The aim of cognitive therapy is to help people who have suffered a stroke to return to the highest level of functioning possible for their individual circumstances (this level will be different for every person) or to meet their individual, specific goals, reviewed regularly within the assessment and rehabilitation process.
A neuropsychologist, with the aid of other medical professionals such as physiotherapists, speech and language therapists and occupational therapists, can be of great help in improving cognitive function. Circle Rehabilitation offers a real integration between therapy areas, meaning you won’t need to wait weeks (or months) to be referred to a specialist. We have a full range of experienced medical professionals in-house.
Following informal and formal assessment, our multidisciplinary team will put together a treatment programme tailored just for you.
Stroke recovery is a process, one that often takes longer than you would like. It is important to keep in mind the idea of ongoing progression. While you are not likely to recover fully straight away, progression on a regular basis is key, and something to be celebrated. Sometimes, you may not be able to see your own progress, but the team will be there to help guide your understanding of the steps required to meet your goals.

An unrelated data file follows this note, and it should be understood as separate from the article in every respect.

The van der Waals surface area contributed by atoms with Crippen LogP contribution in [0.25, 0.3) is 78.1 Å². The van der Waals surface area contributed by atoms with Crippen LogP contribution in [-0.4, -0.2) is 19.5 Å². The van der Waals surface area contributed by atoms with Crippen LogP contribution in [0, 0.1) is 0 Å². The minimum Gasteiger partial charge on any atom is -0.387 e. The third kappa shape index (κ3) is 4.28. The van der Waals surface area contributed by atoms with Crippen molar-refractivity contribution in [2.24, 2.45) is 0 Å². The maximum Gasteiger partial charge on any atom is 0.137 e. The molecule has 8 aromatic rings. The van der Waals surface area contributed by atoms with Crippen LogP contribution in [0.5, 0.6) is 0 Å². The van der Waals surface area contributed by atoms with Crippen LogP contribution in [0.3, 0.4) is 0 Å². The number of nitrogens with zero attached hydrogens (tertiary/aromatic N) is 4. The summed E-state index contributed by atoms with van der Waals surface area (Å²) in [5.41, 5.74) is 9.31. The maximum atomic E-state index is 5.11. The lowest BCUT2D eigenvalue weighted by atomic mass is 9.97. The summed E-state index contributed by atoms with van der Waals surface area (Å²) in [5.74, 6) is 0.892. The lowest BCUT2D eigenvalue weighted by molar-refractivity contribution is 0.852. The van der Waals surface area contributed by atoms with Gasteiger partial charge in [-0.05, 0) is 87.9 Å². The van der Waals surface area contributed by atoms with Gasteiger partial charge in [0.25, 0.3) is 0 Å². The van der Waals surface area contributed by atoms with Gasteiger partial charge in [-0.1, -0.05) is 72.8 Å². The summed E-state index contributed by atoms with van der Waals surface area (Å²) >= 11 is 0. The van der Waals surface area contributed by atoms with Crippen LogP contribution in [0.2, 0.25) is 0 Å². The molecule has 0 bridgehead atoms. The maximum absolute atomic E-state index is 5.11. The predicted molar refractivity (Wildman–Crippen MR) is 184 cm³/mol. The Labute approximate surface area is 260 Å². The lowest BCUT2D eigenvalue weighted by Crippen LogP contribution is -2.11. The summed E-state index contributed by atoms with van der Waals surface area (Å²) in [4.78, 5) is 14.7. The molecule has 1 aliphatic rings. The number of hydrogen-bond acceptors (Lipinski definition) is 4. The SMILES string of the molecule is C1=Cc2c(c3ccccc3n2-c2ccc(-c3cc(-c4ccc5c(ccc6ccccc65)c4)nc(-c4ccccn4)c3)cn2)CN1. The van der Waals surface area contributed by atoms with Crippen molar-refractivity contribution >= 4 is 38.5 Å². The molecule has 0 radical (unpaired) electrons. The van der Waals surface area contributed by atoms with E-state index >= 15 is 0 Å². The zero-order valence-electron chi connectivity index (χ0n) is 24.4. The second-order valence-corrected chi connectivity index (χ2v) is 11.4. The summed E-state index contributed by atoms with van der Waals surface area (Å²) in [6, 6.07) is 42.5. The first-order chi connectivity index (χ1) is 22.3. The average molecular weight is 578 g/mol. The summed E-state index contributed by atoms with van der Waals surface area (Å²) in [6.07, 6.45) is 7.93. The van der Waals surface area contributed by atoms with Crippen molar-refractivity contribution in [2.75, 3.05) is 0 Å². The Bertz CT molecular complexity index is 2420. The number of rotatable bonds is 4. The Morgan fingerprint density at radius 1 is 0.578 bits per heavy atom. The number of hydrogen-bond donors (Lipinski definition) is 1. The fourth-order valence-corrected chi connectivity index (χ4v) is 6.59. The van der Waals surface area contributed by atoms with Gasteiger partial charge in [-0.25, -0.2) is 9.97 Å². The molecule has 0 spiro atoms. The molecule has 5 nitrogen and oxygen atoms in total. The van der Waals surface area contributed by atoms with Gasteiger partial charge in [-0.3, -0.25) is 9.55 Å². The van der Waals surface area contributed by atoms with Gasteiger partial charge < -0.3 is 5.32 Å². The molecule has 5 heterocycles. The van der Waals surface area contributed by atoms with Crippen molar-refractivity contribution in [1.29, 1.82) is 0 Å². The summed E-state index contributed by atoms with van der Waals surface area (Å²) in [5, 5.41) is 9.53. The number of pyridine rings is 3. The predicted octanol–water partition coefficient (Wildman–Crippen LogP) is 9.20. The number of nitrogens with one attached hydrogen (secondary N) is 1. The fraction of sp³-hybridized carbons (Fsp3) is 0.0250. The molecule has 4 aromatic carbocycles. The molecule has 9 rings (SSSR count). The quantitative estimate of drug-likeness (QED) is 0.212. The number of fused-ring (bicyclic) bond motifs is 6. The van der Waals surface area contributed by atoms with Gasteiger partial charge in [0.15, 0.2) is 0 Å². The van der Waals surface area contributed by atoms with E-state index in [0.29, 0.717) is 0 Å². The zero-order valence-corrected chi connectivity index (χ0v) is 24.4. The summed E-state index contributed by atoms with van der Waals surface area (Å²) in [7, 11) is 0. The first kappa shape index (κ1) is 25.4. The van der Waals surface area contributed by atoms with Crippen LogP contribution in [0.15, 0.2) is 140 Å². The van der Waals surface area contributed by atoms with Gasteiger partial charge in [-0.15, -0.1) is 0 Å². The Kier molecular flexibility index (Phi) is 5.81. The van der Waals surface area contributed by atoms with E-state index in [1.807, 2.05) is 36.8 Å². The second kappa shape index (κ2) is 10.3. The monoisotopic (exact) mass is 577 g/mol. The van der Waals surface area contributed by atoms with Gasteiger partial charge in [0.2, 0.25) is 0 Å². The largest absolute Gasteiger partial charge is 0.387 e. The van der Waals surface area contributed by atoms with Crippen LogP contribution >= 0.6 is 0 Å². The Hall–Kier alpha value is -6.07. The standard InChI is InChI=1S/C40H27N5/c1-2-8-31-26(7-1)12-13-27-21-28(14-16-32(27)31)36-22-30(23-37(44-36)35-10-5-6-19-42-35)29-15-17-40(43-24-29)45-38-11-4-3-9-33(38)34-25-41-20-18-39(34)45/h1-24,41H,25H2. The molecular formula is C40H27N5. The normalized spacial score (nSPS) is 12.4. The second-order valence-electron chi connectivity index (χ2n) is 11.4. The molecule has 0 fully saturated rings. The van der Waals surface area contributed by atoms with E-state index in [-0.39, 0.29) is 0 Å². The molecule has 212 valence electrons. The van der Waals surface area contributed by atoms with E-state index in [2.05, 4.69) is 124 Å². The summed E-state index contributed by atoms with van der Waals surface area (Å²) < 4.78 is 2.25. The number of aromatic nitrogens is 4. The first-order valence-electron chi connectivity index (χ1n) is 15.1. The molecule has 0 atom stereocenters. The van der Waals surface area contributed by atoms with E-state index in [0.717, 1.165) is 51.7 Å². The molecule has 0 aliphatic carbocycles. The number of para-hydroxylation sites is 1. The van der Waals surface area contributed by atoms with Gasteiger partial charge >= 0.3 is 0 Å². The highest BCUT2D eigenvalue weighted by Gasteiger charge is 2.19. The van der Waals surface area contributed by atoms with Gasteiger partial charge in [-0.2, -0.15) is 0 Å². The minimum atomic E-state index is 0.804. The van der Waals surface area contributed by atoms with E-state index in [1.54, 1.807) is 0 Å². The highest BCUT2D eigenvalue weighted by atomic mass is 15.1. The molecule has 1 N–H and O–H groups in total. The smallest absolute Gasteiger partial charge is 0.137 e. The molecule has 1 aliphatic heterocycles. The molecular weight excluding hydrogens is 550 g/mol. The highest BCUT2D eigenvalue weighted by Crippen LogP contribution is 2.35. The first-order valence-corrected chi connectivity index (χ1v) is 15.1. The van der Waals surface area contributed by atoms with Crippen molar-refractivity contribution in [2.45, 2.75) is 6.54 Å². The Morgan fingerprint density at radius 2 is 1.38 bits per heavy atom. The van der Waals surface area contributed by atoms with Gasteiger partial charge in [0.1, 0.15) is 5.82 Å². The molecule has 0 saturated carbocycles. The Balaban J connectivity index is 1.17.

Depending on the cognitive challenges you have, you may be shown specific support strategies to help you manage with certain limitations. This may be things like keeping a diary to help with memory issues or learning new habits to compensate for weaknesses caused by your stroke.
As part of your treatment process, you may be referred for occupational therapy or physiotherapy, where specific work can be done to help retrain your brain to compensate for injury or damage caused by stroke (this is known as neuroplasticity). For some cognitive deficits, you may be referred to a speech and language therapist, who can help you with any speech, language or swallowing issues you may be experiencing.
Cognitive therapy following a stroke is often started while you are an inpatient at Circle Rehabilitation but can continue for the long-term, with community services or as an outpatient at Circle, for as long as required. The focus is always on progressing from where you currently are, so treatments and support may change over time as you are re-assessed by our care team and new goals are set.